Intellectual Freedom: An Enduring and All-Embracing Concept
"The First and Fourth Amendments to the U.S. Constitution are integral to American librarianship. They are the basis of the concept librarians call intellectual freedom. Intellectual freedom accords to all library users the right to seek and receive information on all subjects from all points of view without restriction and without having the subject of one's interest examined or scrutinized by others."
To read the rest of this chapter, please consult the print edition of the Manual.
Online resources cited in this chapter
- "Public Libraries and Intellectual Freedom," by Gordon Conable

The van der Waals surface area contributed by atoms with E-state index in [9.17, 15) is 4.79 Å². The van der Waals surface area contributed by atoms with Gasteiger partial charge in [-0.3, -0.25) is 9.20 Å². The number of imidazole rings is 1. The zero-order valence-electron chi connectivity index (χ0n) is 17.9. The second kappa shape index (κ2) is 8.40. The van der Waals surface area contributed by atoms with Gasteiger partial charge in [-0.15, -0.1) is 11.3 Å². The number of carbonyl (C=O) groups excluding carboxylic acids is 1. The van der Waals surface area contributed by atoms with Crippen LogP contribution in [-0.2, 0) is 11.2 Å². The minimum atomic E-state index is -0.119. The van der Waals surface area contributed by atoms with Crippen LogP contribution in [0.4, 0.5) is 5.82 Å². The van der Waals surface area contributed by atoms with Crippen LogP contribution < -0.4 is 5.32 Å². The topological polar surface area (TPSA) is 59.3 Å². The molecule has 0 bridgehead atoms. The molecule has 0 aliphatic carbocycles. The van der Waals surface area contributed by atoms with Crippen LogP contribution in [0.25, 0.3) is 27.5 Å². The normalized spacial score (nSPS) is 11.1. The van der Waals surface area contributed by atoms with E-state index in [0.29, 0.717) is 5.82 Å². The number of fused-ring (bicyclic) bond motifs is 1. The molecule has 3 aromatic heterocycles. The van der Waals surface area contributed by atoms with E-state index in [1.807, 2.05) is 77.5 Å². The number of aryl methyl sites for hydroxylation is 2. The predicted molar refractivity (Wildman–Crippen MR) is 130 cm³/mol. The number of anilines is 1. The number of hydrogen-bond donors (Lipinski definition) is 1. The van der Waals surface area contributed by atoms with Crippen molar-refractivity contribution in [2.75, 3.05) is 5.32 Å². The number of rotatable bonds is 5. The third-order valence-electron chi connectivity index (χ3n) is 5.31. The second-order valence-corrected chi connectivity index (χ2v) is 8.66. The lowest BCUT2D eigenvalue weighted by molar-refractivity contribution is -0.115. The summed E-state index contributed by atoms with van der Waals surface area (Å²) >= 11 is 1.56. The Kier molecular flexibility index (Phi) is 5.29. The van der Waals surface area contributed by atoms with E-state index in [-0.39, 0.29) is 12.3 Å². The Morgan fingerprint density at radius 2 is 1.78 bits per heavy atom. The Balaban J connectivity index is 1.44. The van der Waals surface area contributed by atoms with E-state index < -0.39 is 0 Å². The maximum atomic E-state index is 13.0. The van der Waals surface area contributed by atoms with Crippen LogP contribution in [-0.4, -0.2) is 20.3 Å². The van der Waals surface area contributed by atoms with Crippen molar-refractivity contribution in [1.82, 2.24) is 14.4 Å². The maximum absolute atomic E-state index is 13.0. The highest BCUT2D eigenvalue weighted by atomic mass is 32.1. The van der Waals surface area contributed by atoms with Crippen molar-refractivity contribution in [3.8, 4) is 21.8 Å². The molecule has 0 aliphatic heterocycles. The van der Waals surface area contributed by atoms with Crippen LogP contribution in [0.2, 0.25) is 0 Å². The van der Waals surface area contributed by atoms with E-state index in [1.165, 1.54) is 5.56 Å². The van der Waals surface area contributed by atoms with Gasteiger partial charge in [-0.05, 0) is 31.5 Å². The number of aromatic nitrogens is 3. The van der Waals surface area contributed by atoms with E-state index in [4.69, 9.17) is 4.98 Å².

- "Lessons School Librarians Teach Others," Doug Johnson
- "School Library Media Centers and Intellectual Freedom," By Pat Scales
- "Academic Libraries and Intellectual Freedom," by Barbara M. Jones
- "Federal Libraries and Intellectual Freedom," by Bernadine Abbott Hoduski
- American Association of University Professors, "1940 Statement of Principles on Academic Freedom and Tenure," October 26, 2006
Content from previous editions of the Intellectual Freedom Manual